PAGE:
Pediatric occupational therapy focuses on developing and enhancing a child’s daily living skills in order to reach his or her highest level of independence. Unfortunately, countless children experience problems that significantly affect their ability to manage their daily lives. Whether it’s the inability to perform common tasks or progress normally through the stages of social or cognitive development, occupational therapy can help improve a child’s cognitive, physical, sensory, and motor skills, and enhance their self-esteem and sense of accomplishment.
Through meaningful therapeutic activities, A Different Kind of Perfect works to meet each child’s unique needs in the comfort of their own environment. If, however, skill and strength cannot be developed or improved, we offer creative solutions and resources for carrying out the child’s daily activities that are designed specifically for them. Those who may benefit from pediatric occupational therapy include children whose lives have been affected by birth injury, developmental delay, accident, illness or sensory processing disorder.
FINE MOTOR SKILLS HANDWRITING
Fine motor skills as well as handwriting skills involve small muscle movements of the hands for activities such as picking up cereal, holding a pencil or a crayon, stringing beads, picking up small toys, and tying shoes. Many fine motor tasks require foundational building blocks of strength, in-hand manipulation skills, and appropriate grasp patterns.
HELP SKILLS ACTIVITIES OF DAILY LIFE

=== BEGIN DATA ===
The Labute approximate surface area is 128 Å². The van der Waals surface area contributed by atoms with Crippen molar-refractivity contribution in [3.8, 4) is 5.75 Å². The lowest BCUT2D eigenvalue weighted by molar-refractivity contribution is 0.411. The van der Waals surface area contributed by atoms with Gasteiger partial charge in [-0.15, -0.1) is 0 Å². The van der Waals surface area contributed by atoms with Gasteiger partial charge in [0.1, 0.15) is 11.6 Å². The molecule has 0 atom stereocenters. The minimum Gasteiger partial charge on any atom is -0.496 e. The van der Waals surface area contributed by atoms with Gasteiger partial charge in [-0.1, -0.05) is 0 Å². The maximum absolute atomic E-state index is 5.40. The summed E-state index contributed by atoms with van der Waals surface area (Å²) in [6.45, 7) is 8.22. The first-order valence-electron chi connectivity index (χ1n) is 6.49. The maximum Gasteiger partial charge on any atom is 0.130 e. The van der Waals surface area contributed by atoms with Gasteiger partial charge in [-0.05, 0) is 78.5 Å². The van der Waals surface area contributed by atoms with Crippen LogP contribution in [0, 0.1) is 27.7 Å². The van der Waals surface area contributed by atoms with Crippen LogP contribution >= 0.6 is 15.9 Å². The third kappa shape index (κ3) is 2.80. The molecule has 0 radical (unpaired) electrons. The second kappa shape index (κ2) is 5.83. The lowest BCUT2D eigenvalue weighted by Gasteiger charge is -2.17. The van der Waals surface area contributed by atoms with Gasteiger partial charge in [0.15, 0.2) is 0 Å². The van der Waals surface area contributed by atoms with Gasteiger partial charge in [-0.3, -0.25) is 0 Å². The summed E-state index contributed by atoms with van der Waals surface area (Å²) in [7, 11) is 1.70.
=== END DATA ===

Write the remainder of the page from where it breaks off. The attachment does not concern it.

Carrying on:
Self-help skills include mealtime/eating, brushing teeth, sleep/wake cycles, getting dressed, adjusting zippers and fasteners, manipulating buttons, tying shoes, and performing chores. There are many underlying reasons why a child may have difficulties with activities of daily living. Treatment strategies will address the underlying deficit as well as the skill itself.
Dyslexia is a lifelong condition that makes it difficult for children to read and translate the tasked reading to writing. Dyslexia is mainly a problem with reading accurately and fluently. Kids with dyslexia may have trouble answering questions about something they’ve read. But when it’s read to them, they may have no difficulty at all. We will provide many tests that can determine what of assistance and therapy your child may need. Early invention for dyslexia is highly recommended for children at the school aged level.
VISUAL PERCEPTION SKILLS
Visual perceptual skills are needed to understand or give meaning to what we see. We use visual perceptual skills to perform everyday activities such as putting puzzles together, finding objects in a toy chest or junk drawers, deciphering worksheets, copying from the board, art, reading, writing, and math.
SOCIAL & PRAGMATIC SKILLS
Children can have difficulty with peer interactions in various social environments including school, extracurricular activities and play dates. Such difficulties may include turn taking, manners, cooperation, initiating conversation, making friends, voice volume/speed, eye contact, and solving problems. Other areas that can impact a child’s social skills include difficulties with sensory processing, decreased motor planning skills, decreased gross and fine motor skills, decreased coping skills, and decreased self esteem